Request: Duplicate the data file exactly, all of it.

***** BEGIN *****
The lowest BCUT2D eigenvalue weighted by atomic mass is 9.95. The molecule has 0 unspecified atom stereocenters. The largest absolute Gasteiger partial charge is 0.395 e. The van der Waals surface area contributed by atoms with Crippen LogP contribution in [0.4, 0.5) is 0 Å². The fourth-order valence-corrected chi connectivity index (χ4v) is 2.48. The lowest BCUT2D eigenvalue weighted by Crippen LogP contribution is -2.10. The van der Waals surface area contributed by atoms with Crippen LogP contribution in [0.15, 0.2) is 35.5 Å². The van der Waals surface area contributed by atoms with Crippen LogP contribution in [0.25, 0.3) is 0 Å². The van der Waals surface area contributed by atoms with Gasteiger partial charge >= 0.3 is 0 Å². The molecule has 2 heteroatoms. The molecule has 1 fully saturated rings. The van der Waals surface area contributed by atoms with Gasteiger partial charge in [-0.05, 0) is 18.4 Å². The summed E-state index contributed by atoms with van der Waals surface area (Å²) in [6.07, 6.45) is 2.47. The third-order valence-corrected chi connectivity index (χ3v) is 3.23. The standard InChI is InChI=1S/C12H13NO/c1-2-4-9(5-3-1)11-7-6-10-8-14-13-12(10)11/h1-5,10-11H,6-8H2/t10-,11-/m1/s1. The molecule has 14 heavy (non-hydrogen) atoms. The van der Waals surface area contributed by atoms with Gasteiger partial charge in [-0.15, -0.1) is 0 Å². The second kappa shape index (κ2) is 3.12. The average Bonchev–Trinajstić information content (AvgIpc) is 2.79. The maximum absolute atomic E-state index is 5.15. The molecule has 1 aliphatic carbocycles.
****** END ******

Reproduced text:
The lowest BCUT2D eigenvalue weighted by atomic mass is 9.95. The molecule has 0 unspecified atom stereocenters. The largest absolute Gasteiger partial charge is 0.395 e. The van der Waals surface area contributed by atoms with Crippen LogP contribution in [0.4, 0.5) is 0 Å². The fourth-order valence-corrected chi connectivity index (χ4v) is 2.48. The lowest BCUT2D eigenvalue weighted by Crippen LogP contribution is -2.10. The van der Waals surface area contributed by atoms with Crippen LogP contribution in [0.15, 0.2) is 35.5 Å². The van der Waals surface area contributed by atoms with Crippen LogP contribution in [0.25, 0.3) is 0 Å². The van der Waals surface area contributed by atoms with Gasteiger partial charge >= 0.3 is 0 Å². The molecule has 2 heteroatoms. The molecule has 1 fully saturated rings. The van der Waals surface area contributed by atoms with Gasteiger partial charge in [-0.05, 0) is 18.4 Å². The summed E-state index contributed by atoms with van der Waals surface area (Å²) in [6.07, 6.45) is 2.47. The third-order valence-corrected chi connectivity index (χ3v) is 3.23. The standard InChI is InChI=1S/C12H13NO/c1-2-4-9(5-3-1)11-7-6-10-8-14-13-12(10)11/h1-5,10-11H,6-8H2/t10-,11-/m1/s1. The molecule has 14 heavy (non-hydrogen) atoms. The van der Waals surface area contributed by atoms with Gasteiger partial charge in [-0.15, -0.1) is 0 Å². The second kappa shape index (κ2) is 3.12. The average Bonchev–Trinajstić information content (AvgIpc) is 2.79. The maximum absolute atomic E-state index is 5.15. The molecule has 1 aliphatic carbocycles.